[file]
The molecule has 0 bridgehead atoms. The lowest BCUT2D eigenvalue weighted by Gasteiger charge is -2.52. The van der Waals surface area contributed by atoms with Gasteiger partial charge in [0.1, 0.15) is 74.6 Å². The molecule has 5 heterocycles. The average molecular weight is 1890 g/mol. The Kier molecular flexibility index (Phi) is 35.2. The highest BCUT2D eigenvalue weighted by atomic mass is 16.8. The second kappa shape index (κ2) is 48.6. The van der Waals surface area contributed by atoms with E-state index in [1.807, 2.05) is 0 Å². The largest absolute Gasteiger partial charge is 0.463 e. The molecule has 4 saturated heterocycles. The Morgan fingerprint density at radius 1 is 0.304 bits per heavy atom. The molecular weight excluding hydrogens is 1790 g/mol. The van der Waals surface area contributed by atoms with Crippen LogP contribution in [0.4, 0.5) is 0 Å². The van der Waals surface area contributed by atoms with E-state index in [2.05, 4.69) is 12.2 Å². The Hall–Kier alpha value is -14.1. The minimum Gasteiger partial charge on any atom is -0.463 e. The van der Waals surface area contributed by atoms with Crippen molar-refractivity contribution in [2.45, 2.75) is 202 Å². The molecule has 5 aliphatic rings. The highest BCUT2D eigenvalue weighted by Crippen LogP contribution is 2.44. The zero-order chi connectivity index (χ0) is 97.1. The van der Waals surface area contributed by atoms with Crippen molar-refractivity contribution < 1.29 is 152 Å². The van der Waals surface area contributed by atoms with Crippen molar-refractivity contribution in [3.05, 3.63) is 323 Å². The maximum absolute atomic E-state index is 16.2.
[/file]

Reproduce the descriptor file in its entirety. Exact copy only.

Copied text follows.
The molecule has 0 bridgehead atoms. The lowest BCUT2D eigenvalue weighted by Gasteiger charge is -2.52. The van der Waals surface area contributed by atoms with Gasteiger partial charge in [0.1, 0.15) is 74.6 Å². The molecule has 5 heterocycles. The average molecular weight is 1890 g/mol. The Kier molecular flexibility index (Phi) is 35.2. The highest BCUT2D eigenvalue weighted by atomic mass is 16.8. The second kappa shape index (κ2) is 48.6. The van der Waals surface area contributed by atoms with E-state index in [1.807, 2.05) is 0 Å². The largest absolute Gasteiger partial charge is 0.463 e. The molecule has 4 saturated heterocycles. The Morgan fingerprint density at radius 1 is 0.304 bits per heavy atom. The molecular weight excluding hydrogens is 1790 g/mol. The van der Waals surface area contributed by atoms with Crippen LogP contribution in [0.4, 0.5) is 0 Å². The van der Waals surface area contributed by atoms with E-state index in [2.05, 4.69) is 12.2 Å². The Hall–Kier alpha value is -14.1. The minimum Gasteiger partial charge on any atom is -0.463 e. The van der Waals surface area contributed by atoms with Crippen molar-refractivity contribution in [2.45, 2.75) is 202 Å². The molecule has 5 aliphatic rings. The highest BCUT2D eigenvalue weighted by Crippen LogP contribution is 2.44. The zero-order chi connectivity index (χ0) is 97.1. The van der Waals surface area contributed by atoms with Crippen molar-refractivity contribution < 1.29 is 152 Å². The van der Waals surface area contributed by atoms with Crippen molar-refractivity contribution in [3.05, 3.63) is 323 Å². The maximum absolute atomic E-state index is 16.2.